To the letter writers embracing the idea of Medicare for All: Don’t be under the illusion that Medicare for All would look like health care delivery today (“Not so fast to trash universal care,” Oct. 29).

The single-payer program is, properly administered, the most economical and very well could have the best overall outcomes for a population. However, delivery of that health care would not resemble today’s experience, especially with elimination of deductibles and copays. Although private insurance is very expensive, it provides the dollars that allow us the almost luxurious experience we encounter in hospitals and clinics these days. Hospitals and clinics would not exist as they are now solely on a Medicare reimbursement schedule. To survive, many conveniences and amenities would go by the wayside, and most rural hospitals would not survive. Strict formulary restrictions would apply, much like the current Veterans Affairs program. Treatment choices would be based more on a “one size fits all” philosophy. Eliminating copays and deductibles would cause unlimited demand for services, with resultant long waits and artificial bureaucratic barriers.

I actually think that the single-payer system would best serve us, if done in a thoughtful way. I think it would need a private option and copays. It would probably not be as nice for people who can afford the better current plans, and it would increase our taxes a lot, but would keep down or eliminate premiums, release employers from having to provide coverage, and be a fairer system for all. We also need to keep in mind that lifestyle is more important than health care systems in regards to health and longevity.

Current conversations about Medicare for All need to include the details and understanding of what that means.

David Brockway, Hopkins

The writer is a retired physician.

• • •

Rahm Emanuel and other critics of Medicare for All frequently cite anticipated “disastrously unpopular tax increase on the middle class” (“Let’s admit that Medicare for All is just a pipe dream,” Opinion Exchange, Oct. 29). This is not necessarily true. Or, at least, the concern is grossly overstated. Medicare for All naysayers fail or refuse to take into account the amount of taxpayer dollars currently funding health care. A study published in the peer-reviewed American Journal of Public Health analyzed health care spending data and determined that approximately two-thirds of all health spending in the U.S. is directly or indirectly paid for with tax dollars. Nearly every federal, state and local tax we already pay is used in large part to fund health care expenses for a wide variety of individuals and groups. This includes elected officials and other public servants such as Emanuel.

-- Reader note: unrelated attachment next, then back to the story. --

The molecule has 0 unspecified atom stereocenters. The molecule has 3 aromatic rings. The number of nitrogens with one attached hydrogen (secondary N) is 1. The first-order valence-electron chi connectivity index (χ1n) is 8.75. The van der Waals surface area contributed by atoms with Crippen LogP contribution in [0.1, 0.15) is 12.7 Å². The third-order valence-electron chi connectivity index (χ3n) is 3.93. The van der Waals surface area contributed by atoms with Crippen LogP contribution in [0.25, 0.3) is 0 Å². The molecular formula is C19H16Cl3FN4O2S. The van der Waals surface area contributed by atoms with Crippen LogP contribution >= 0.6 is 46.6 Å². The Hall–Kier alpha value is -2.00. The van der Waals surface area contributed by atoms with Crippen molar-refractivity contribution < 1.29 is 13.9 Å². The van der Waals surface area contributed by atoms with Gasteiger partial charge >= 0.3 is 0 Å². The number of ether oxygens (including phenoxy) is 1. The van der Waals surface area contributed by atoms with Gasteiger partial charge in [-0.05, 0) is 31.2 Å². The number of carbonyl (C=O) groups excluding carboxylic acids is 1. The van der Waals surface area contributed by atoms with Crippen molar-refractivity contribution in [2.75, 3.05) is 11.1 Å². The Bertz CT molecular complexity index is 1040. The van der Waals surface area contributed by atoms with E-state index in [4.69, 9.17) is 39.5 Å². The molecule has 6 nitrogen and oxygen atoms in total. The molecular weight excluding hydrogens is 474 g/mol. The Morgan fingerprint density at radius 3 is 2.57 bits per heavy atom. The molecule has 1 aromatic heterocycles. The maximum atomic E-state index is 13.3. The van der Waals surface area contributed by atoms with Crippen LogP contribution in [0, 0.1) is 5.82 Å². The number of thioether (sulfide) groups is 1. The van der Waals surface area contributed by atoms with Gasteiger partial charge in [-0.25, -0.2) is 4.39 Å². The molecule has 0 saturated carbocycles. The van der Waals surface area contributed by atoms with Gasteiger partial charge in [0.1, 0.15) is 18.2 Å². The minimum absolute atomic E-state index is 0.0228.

However, tax dollars that pay for health care are split up between a convoluted patchwork of constituencies, agencies, programs, etc. This administrative inefficiency is a huge contributor to the excessive cost of health care in the United States. Further, our tax dollars are frequently handed over to private insurance middlemen who receive multimillion-dollar annual compensation packages creating an inordinately expensive additional, but unnecessary, layer of bureaucratic waste.

In calculating the cost of Medicare for All, it is time for Emanuel and other critics to account for the gain that a universal, single risk pool of all Americans would experience from efficiently redirecting taxes we already pay.

Glen Peterson, Mankato, Minn.


It’s real, and it happened to many of us

Being retired for 20 years, I was surprised to read that pregnancy discrimination is still with us (“There’s a ‘motherhood penalty’ in the workplace,” editorial, Oct. 29).

At my first employment 70 years ago with a large insurance company, a rule was in place for women (the women were workers, men were department heads and bosses). When you married, for every year you had been employed there, you were allowed to work one month into your marriage. That was canceled several years later because of a shortage of employees. They revised the “marriage” rule to the “pregnancy” rule — one month more of work per year there.

Pregnancy discrimination was still in place 20 years later with Sen. Elizabeth Warren’s firing from teaching. Some conservatives say that didn’t happen.

We know it did. We must work hard and keep listening to eradicate sexism in all forms.

Carol Dawidowicz, Brooklyn Center

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